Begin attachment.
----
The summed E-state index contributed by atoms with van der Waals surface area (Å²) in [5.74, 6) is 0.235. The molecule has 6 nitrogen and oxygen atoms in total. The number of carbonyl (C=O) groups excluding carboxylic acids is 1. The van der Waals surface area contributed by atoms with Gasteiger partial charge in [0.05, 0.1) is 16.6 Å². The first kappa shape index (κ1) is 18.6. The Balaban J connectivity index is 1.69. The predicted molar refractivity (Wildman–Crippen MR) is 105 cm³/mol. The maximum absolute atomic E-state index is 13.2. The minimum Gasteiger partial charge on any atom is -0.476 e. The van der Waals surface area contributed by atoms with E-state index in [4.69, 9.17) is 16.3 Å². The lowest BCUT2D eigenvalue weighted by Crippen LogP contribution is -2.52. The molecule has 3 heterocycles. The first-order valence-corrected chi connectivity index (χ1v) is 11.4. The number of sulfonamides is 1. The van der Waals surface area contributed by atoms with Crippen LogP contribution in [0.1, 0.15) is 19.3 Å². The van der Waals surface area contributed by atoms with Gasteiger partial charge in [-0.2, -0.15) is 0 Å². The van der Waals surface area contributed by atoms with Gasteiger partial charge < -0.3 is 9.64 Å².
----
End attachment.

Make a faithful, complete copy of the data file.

The summed E-state index contributed by atoms with van der Waals surface area (Å²) in [5.74, 6) is 0.235. The molecule has 6 nitrogen and oxygen atoms in total. The number of carbonyl (C=O) groups excluding carboxylic acids is 1. The van der Waals surface area contributed by atoms with Gasteiger partial charge in [0.05, 0.1) is 16.6 Å². The first kappa shape index (κ1) is 18.6. The Balaban J connectivity index is 1.69. The predicted molar refractivity (Wildman–Crippen MR) is 105 cm³/mol. The maximum absolute atomic E-state index is 13.2. The minimum Gasteiger partial charge on any atom is -0.476 e. The van der Waals surface area contributed by atoms with E-state index in [4.69, 9.17) is 16.3 Å². The lowest BCUT2D eigenvalue weighted by Crippen LogP contribution is -2.52. The molecule has 3 heterocycles. The first-order valence-corrected chi connectivity index (χ1v) is 11.4. The number of sulfonamides is 1. The van der Waals surface area contributed by atoms with Crippen LogP contribution in [0.1, 0.15) is 19.3 Å². The van der Waals surface area contributed by atoms with Gasteiger partial charge in [-0.2, -0.15) is 0 Å². The van der Waals surface area contributed by atoms with Gasteiger partial charge < -0.3 is 9.64 Å².